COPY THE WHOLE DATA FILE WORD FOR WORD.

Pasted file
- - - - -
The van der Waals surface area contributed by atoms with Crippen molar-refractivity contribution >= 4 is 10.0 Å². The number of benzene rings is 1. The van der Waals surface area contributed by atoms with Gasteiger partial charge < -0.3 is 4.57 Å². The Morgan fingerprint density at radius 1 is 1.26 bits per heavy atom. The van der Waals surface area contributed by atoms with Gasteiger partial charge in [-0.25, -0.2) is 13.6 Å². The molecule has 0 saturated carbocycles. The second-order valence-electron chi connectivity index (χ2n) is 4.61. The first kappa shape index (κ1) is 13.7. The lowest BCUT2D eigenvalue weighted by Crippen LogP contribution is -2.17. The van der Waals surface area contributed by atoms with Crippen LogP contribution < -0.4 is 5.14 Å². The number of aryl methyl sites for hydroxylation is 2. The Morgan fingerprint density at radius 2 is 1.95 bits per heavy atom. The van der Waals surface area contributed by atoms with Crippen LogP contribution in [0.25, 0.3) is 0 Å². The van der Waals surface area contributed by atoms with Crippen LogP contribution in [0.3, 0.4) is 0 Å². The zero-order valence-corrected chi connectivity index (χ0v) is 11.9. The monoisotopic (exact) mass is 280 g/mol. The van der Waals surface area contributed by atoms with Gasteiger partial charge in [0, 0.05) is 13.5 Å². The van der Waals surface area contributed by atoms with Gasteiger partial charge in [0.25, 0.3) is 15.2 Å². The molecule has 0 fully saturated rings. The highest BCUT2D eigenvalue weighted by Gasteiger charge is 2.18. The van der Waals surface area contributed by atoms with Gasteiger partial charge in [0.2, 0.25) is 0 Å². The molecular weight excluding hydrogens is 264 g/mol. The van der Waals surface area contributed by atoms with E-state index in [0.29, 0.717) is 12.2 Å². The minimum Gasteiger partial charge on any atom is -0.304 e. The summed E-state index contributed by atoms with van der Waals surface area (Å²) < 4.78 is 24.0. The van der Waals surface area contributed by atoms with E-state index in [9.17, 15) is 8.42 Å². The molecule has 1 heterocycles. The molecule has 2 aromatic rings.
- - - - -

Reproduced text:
The van der Waals surface area contributed by atoms with Crippen molar-refractivity contribution >= 4 is 10.0 Å². The number of benzene rings is 1. The van der Waals surface area contributed by atoms with Gasteiger partial charge < -0.3 is 4.57 Å². The Morgan fingerprint density at radius 1 is 1.26 bits per heavy atom. The van der Waals surface area contributed by atoms with Gasteiger partial charge in [-0.25, -0.2) is 13.6 Å². The molecule has 0 saturated carbocycles. The second-order valence-electron chi connectivity index (χ2n) is 4.61. The first kappa shape index (κ1) is 13.7. The lowest BCUT2D eigenvalue weighted by Crippen LogP contribution is -2.17. The van der Waals surface area contributed by atoms with Crippen LogP contribution < -0.4 is 5.14 Å². The number of aryl methyl sites for hydroxylation is 2. The Morgan fingerprint density at radius 2 is 1.95 bits per heavy atom. The van der Waals surface area contributed by atoms with Crippen LogP contribution in [0.25, 0.3) is 0 Å². The van der Waals surface area contributed by atoms with Crippen LogP contribution in [0.3, 0.4) is 0 Å². The zero-order valence-corrected chi connectivity index (χ0v) is 11.9. The monoisotopic (exact) mass is 280 g/mol. The van der Waals surface area contributed by atoms with Gasteiger partial charge in [0, 0.05) is 13.5 Å². The van der Waals surface area contributed by atoms with Gasteiger partial charge in [0.25, 0.3) is 15.2 Å². The molecule has 0 fully saturated rings. The highest BCUT2D eigenvalue weighted by Gasteiger charge is 2.18. The van der Waals surface area contributed by atoms with Gasteiger partial charge in [0.2, 0.25) is 0 Å². The molecular weight excluding hydrogens is 264 g/mol. The van der Waals surface area contributed by atoms with E-state index in [0.29, 0.717) is 12.2 Å². The minimum Gasteiger partial charge on any atom is -0.304 e. The summed E-state index contributed by atoms with van der Waals surface area (Å²) < 4.78 is 24.0. The van der Waals surface area contributed by atoms with E-state index in [9.17, 15) is 8.42 Å². The molecule has 1 heterocycles. The molecule has 2 aromatic rings.